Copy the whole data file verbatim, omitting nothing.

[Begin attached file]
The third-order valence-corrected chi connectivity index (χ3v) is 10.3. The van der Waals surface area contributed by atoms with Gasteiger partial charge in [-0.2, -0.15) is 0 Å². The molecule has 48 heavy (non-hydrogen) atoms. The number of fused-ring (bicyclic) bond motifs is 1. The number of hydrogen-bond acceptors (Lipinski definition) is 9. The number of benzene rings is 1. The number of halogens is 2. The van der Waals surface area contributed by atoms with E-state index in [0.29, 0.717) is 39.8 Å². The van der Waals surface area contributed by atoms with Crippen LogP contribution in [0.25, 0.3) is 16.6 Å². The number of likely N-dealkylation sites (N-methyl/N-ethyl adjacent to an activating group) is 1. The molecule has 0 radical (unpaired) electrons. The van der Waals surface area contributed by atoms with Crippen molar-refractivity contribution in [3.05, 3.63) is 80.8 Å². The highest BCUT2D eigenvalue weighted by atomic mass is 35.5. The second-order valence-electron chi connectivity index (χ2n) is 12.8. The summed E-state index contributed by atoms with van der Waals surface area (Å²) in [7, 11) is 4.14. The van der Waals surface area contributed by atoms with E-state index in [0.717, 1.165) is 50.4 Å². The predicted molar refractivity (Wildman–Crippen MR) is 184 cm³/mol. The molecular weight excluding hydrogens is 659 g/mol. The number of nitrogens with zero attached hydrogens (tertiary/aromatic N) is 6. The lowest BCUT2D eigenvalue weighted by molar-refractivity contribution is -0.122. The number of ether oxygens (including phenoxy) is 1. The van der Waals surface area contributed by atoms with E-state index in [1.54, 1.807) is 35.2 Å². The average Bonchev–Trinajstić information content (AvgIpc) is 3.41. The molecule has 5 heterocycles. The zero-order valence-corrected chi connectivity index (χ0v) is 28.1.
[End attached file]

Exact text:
The third-order valence-corrected chi connectivity index (χ3v) is 10.3. The van der Waals surface area contributed by atoms with Gasteiger partial charge in [-0.2, -0.15) is 0 Å². The molecule has 48 heavy (non-hydrogen) atoms. The number of fused-ring (bicyclic) bond motifs is 1. The number of hydrogen-bond acceptors (Lipinski definition) is 9. The number of benzene rings is 1. The number of halogens is 2. The van der Waals surface area contributed by atoms with E-state index in [0.29, 0.717) is 39.8 Å². The van der Waals surface area contributed by atoms with Crippen LogP contribution in [0.25, 0.3) is 16.6 Å². The number of likely N-dealkylation sites (N-methyl/N-ethyl adjacent to an activating group) is 1. The molecule has 0 radical (unpaired) electrons. The van der Waals surface area contributed by atoms with Crippen molar-refractivity contribution in [3.05, 3.63) is 80.8 Å². The highest BCUT2D eigenvalue weighted by atomic mass is 35.5. The second-order valence-electron chi connectivity index (χ2n) is 12.8. The summed E-state index contributed by atoms with van der Waals surface area (Å²) in [7, 11) is 4.14. The van der Waals surface area contributed by atoms with E-state index in [0.717, 1.165) is 50.4 Å². The predicted molar refractivity (Wildman–Crippen MR) is 184 cm³/mol. The molecular weight excluding hydrogens is 659 g/mol. The number of nitrogens with zero attached hydrogens (tertiary/aromatic N) is 6. The lowest BCUT2D eigenvalue weighted by molar-refractivity contribution is -0.122. The number of ether oxygens (including phenoxy) is 1. The van der Waals surface area contributed by atoms with E-state index in [1.54, 1.807) is 35.2 Å². The average Bonchev–Trinajstić information content (AvgIpc) is 3.41. The molecule has 5 heterocycles. The zero-order valence-corrected chi connectivity index (χ0v) is 28.1.